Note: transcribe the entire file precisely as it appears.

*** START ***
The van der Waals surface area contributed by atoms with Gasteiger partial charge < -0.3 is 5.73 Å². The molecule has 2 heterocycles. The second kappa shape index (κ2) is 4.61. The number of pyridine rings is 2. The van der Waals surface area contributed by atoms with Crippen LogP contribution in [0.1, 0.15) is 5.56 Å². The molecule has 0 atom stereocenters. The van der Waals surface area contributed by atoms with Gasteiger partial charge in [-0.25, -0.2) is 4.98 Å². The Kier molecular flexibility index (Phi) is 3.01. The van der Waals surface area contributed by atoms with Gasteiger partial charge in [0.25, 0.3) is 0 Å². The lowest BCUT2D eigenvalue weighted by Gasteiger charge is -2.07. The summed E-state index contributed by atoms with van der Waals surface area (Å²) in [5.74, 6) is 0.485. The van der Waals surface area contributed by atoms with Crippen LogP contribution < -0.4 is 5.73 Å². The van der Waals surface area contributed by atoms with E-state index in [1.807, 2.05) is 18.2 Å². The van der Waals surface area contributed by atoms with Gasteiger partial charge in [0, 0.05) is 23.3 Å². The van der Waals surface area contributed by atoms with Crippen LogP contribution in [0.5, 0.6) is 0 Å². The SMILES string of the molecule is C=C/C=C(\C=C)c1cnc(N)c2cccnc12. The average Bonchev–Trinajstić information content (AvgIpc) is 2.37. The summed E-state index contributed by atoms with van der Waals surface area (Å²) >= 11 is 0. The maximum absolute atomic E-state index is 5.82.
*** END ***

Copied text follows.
The van der Waals surface area contributed by atoms with Gasteiger partial charge < -0.3 is 5.73 Å². The molecule has 2 heterocycles. The second kappa shape index (κ2) is 4.61. The number of pyridine rings is 2. The van der Waals surface area contributed by atoms with Crippen LogP contribution in [0.1, 0.15) is 5.56 Å². The molecule has 0 atom stereocenters. The van der Waals surface area contributed by atoms with Gasteiger partial charge in [-0.25, -0.2) is 4.98 Å². The Kier molecular flexibility index (Phi) is 3.01. The van der Waals surface area contributed by atoms with Gasteiger partial charge in [0.25, 0.3) is 0 Å². The lowest BCUT2D eigenvalue weighted by Gasteiger charge is -2.07. The summed E-state index contributed by atoms with van der Waals surface area (Å²) in [5.74, 6) is 0.485. The van der Waals surface area contributed by atoms with Crippen LogP contribution < -0.4 is 5.73 Å². The van der Waals surface area contributed by atoms with E-state index in [1.807, 2.05) is 18.2 Å². The van der Waals surface area contributed by atoms with Gasteiger partial charge in [0, 0.05) is 23.3 Å². The van der Waals surface area contributed by atoms with Crippen LogP contribution in [0.5, 0.6) is 0 Å². The SMILES string of the molecule is C=C/C=C(\C=C)c1cnc(N)c2cccnc12. The average Bonchev–Trinajstić information content (AvgIpc) is 2.37. The summed E-state index contributed by atoms with van der Waals surface area (Å²) >= 11 is 0. The maximum absolute atomic E-state index is 5.82.